“Molnar had a vision of bringing all the Cumberland County school teams together under one roof, public and private.” Goodman said. “We consider things like each individual player’s history, their connections with other teams and players, and their abilities. Things like ‘Is there a player that used to play at the opposing school?’ ‘Do these players have friends on the other team they normally wouldn’t get to play against?’ We also like to consider the physicality of the teams so as to better pair them with their opponents so that the game is fair, competitive, and fun for everyone to watch,” continued Goodman.

However, an event of this caliber isn’t easy to organize. Goodman talked about the communication with the local coaches and how they are largely focused on the regular season for their teams rather than a local tournament for bragging rights.

As previously mentioned, issues with communication is only one aspect of the difficulties dealt with when developing the tournament’s bracket. The process from start to finish is one of continuous communication with the basketball community, negotiating with event sponsors, reserving the basketball courts for the tournament and personal dedication from the tournament’s organizers and helpers.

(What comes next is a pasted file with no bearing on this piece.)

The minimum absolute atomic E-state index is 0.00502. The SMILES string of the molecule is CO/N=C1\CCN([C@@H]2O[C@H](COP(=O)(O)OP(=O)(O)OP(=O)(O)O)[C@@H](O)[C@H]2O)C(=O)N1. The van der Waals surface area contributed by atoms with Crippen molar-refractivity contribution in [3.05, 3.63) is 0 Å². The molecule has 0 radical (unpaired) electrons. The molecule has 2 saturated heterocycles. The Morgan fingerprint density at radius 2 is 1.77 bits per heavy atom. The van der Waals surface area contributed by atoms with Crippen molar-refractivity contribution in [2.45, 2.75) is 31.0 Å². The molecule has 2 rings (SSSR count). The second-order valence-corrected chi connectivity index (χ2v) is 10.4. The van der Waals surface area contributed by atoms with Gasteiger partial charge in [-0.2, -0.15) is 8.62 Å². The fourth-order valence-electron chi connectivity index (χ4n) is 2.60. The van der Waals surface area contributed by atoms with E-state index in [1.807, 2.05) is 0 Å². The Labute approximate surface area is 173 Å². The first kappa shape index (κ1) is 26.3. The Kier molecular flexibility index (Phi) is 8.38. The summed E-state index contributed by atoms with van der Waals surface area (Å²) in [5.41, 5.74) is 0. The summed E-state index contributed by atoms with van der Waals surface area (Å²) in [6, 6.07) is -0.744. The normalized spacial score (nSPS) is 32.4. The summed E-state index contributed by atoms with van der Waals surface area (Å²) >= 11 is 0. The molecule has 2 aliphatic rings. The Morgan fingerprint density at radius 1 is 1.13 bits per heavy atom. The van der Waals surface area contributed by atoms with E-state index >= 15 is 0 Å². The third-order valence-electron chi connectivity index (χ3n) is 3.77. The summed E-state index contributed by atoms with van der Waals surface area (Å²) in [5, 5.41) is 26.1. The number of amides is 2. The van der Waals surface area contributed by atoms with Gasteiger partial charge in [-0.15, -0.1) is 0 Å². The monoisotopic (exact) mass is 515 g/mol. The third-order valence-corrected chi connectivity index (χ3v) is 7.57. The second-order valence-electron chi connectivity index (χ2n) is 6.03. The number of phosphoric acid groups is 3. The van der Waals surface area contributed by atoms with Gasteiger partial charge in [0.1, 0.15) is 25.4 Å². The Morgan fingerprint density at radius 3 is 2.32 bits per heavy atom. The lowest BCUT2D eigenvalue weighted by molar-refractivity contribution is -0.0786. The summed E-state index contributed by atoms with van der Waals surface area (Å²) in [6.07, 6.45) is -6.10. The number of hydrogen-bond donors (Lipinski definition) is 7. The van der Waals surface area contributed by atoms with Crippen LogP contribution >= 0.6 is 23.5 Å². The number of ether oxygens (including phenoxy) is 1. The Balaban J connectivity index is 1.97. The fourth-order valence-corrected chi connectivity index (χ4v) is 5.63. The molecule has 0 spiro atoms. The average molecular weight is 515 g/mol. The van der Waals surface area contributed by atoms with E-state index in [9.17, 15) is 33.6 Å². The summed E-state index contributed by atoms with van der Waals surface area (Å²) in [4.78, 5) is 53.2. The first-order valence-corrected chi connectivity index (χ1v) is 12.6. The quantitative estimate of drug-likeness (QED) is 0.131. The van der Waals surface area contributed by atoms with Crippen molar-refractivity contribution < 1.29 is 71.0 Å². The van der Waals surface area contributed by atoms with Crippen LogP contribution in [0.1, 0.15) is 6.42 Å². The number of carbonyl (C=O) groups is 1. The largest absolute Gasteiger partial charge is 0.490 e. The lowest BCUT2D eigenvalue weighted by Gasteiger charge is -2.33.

All that effort, time, and devotion to the love of the game of basketball pays off, however. Each year, fans, coaches and community members are treated to a high-energy tournament fueled by the drive and determination of those on the court.

Goodman mentioned that we should be keeping an eye out for the number one ranked female high-school basketball player in the country, Sarah Strong. Playing for Grace Christian School in Sanford, Strong has helped lead her team to a dominating 15 – 0 record this season as a forward on the girls’ varsity basketball team.

“I’m looking forward to the competitiveness. This year, I think the private schools are stronger, but the public schools always play with a bit more heart,” said Goodman.

When it comes to supporting the next generation, youth sports, and the local community, the team behind the MLK Dream Jam are helping lead the charge towards more sustainable avenues facilitating success and prosperity for the children and young adults of society in Cumberland County.

The Dream Jam will be held in the Terry Sanford Gym. Parking can be found in the school lot or along Ft. Bragg Rd. Refreshments will be available to purchase from Rocket Fizz.

Latest Articles

  • Fight! Fight! Fight!
  • Letter to the Publisher: Response to "A Deal is a deal"
  • Lessons in Vacation: When in Utah, do as the Utes do
  • On schools and sports: Follow evidence
  • Hope Mills switching gears after abrupt end to shared services with Cumberland County Sheriff’s Office
  • PWC hosts tour of water treatment facility for state officials
Up & Coming Weekly Calendar

Advertise Your Event: